2006年10月10日凌晨4点钟，Dale R. Ward，平安地断了气，离开了这世界。出生于1944年， Dale Ward 是生命之光广播电台的节目部经理。他不但是我的老板，他也是我的朋友和老师。
Memories of Dale Ward /04:
Teacher in the Hospital
Dale R. Ward passed from this life at 4:00 a.m. on October 10, 2006. Born in 1944, Dale was the Executive Director of World Christian Broadcasting. Not only was he my boss, he was also my friend and my teacher.
When I say that Dale was my teacher, I use the term in a very special way. It wasn’t in a history or math class, but rather in the hospital, with Dale flat on his back and unable to get out of bed, that he taught me much.
Before I explain, let me tell you some other things. World Christian Broadcasting and radio station KNLS were established by a group of Christians. Those who work for KNLS are Christians, and the financial support for the radio station comes from Christians. I think, however, that you—our faithful listener—aren’t as interested in the background of this Christian radio station as you are in knowing whether Christianity is true or not. Does it work in life? Isn’t this what you’re thinking?
For example, when a Christian is about to die, do the teachings of Jesus Christ enable him to face death with conviction and without fear? It’s in the face of death that one can know whether Christianity is worth anything or not. Does a Christian’s faith sustain him during his final month, final day, final hour and final minute, and enable him to pass into eternity in peace? Or does he feel alone and scared to face death? A person’s final words often enable his family and friends to see deeply into his heart; the kind of person one really is becomes evident on one’s deathbed.
Dale’s “true self” became obvious while he was in the hospital. During the first several days there, physician, family, friends and co-workers all told him that he would be better soon, and would be able to return home and return to work. Dale’s reaction to this was very positive.
Before long, however, the doctor changed her mind, and told Dale that he would need a very long recovery time before he could return to the office. Dale accepted this conclusion also, and said that he would take things one day at a time.
One or two weeks later, however, the physician told Dale’s wife, Pat, that she and the other doctors had done everything they could, that they had given Dale all the treatment and medication that was available. “There’s nothing left that the medical field can do for Dale,” she was told. “You should prepare yourself, because your husband cannot last much longer,” the doctor said.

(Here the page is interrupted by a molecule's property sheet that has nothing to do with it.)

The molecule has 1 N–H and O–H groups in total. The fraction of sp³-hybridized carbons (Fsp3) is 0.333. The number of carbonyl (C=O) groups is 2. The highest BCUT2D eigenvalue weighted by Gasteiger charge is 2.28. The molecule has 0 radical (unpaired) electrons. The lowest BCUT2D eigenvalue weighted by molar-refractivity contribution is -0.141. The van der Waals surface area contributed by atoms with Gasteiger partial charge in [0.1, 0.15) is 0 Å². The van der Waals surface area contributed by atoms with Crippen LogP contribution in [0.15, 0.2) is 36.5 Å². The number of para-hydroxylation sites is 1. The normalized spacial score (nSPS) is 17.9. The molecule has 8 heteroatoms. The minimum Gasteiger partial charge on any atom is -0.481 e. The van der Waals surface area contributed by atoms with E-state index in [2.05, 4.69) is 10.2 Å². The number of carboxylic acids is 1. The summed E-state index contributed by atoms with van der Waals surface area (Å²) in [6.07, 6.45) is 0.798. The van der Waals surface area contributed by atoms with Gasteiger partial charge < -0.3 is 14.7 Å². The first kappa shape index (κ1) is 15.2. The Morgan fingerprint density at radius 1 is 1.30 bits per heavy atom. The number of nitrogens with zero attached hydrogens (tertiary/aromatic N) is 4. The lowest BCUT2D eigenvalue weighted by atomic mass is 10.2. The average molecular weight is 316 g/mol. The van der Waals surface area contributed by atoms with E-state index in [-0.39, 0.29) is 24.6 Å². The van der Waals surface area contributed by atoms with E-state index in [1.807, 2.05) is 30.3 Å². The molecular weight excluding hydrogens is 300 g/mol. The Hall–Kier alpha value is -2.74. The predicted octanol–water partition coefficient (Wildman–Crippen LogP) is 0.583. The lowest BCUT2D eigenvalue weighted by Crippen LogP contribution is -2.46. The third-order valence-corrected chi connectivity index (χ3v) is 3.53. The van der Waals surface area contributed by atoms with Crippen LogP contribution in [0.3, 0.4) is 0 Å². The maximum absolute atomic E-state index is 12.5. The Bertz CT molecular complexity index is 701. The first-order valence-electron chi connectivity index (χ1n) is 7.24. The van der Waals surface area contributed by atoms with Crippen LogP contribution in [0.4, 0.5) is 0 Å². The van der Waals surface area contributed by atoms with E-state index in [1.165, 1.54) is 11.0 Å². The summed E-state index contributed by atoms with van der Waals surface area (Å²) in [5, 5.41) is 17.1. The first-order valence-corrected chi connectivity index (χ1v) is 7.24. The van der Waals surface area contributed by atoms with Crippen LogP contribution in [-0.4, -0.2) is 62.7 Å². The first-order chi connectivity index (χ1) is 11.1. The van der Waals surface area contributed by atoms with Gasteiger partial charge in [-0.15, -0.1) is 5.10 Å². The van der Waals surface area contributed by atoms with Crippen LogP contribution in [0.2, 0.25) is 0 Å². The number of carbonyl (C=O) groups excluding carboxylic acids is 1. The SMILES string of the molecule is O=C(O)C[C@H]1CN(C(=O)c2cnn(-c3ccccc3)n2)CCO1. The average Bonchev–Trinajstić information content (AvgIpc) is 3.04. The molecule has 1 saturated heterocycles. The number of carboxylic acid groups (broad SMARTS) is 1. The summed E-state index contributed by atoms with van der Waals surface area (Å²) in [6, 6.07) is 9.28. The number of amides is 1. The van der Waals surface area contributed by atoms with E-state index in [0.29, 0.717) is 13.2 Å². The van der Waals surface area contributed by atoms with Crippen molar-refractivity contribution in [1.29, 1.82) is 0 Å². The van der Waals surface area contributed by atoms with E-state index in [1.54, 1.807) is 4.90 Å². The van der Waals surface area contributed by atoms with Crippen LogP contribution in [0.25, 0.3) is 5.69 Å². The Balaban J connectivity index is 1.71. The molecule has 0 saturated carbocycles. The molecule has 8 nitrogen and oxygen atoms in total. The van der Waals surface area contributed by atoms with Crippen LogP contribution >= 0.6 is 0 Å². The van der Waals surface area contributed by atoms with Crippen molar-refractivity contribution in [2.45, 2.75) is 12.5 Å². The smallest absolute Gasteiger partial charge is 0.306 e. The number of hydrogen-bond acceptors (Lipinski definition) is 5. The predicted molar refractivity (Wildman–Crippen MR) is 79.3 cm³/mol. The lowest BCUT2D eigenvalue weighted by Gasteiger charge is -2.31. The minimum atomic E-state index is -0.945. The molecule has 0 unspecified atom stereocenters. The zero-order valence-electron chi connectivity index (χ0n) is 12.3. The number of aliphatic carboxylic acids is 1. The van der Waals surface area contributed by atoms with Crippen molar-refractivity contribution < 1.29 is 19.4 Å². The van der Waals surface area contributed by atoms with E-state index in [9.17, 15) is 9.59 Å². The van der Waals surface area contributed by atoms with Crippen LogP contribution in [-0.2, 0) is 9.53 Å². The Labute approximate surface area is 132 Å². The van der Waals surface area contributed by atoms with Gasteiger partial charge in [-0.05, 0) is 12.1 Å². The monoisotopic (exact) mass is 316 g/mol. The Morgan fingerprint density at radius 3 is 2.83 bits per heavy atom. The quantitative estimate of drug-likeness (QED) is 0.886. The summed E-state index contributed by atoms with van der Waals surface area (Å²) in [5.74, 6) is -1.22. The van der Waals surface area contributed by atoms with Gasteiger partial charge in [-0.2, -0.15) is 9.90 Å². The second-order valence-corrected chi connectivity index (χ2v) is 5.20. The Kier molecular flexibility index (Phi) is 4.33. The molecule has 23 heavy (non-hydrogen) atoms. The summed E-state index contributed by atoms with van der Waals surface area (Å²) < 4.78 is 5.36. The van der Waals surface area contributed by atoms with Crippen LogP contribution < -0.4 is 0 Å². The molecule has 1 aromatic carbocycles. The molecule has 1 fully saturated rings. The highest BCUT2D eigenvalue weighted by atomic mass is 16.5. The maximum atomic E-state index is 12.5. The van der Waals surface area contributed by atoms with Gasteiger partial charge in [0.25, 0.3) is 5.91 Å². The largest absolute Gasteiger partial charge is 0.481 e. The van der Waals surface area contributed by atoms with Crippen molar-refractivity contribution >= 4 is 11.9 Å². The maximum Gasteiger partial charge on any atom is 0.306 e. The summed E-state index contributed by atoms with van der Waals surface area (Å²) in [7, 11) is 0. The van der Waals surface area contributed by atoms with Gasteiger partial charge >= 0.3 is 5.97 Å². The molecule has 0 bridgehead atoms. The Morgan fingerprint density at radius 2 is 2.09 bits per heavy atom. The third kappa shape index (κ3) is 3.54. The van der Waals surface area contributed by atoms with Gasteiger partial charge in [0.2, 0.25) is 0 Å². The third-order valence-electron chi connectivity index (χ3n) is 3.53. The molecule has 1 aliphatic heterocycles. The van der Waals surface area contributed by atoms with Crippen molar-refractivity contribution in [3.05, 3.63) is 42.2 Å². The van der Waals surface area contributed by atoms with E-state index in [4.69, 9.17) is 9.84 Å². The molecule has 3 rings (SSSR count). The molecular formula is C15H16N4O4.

Pat and the physician talked to Dale together and broke this tragic news to him. How did Dale react? Yes, of course he was sad, but Dale did not complain, he was not angry; he did not use profanity or blame anyone. He asked the physician how long he had, and the physician replied honestly. “After we turn off the dopamine IV drip, you’ll have about 48 hours.” Even this sentence Dale received in peace. Dale told the doctor that there were several family members, friends and co-workers to whom he wanted to say Goodbye. “May I use the dopamine a few more days?” The doctor agreed.
All during this time, Dale’s Christian friends, his family members and the staff of World Christian Broadcasting were all praying for him. The Christians where Dale had his church membership were praying for him. Students in Harding University in Arkansas were praying for him. People attending the annual Lectureship at Abilene Christian University in Texas were praying for him. Even his friends who lived in foreign countries were praying for Dale.
Dale told his wife to tell his co-workers at World Christian Broadcasting that he wanted to see them one more time. He said to tell us that he welcomed us to come to the hospital one-by-one and visit him. When we entered the room, we didn’t see an ugly frown, we didn’t see someone who had lost all hope, and we didn’t see someone who blamed God or man for his problems. No, no. Rather, we saw someone whose heart was at peace and whose mind was clear.
Yes, we went to the hospital to comfort, encourage and support our boss and our friend, but we had no idea that it wasn’t Dale who would be comforted, encouraged and supported. No! Instead, we received these things—from Dale! One-by-one, Dale told us how thankful to God he was for our friendship. He expressed appreciation to each of us for our contributions to World Christian Broadcasting, and he encouraged us to continue to work faithfully, and produce the very best programs that we could. Dale also asked God to bless each of us.
Under such circumstances, as Dale faced death, for him to be able to say the things that he did, and to think of others, he indeed was my teacher.
After Dale had expressed his final thoughts to the people he had worked with everyday, he then told his wife and the doctors that they could turn off the dopamine IV drip. Then Dale put himself into the hands of God.
What happened? God granted the prayers of many people and did not let Dale’s life end so soon. Although the physicians had said that Dale would continue to breathe for a couple of days after the medication was stopped, God enabled Dale to live for three more weeks! Even his mind stayed clear.
Finally, however, on October 10, 2006, Dale’s life came to an end, and his soul returned to the Creator of the universe and of all mankind.
The employees of World Christian Broadcasting remember this great man—our co-worker, friend and boss, Dale Ward.
Me? I remember my teacher.
怀念Dale Ward （四）: 在医院的祝福
Memories of Dale Ward /04: Teacher in the Hospital
作者：谢德华 By Edward Short
©World Christian Broadcasting
Franklin, Tennessee 37067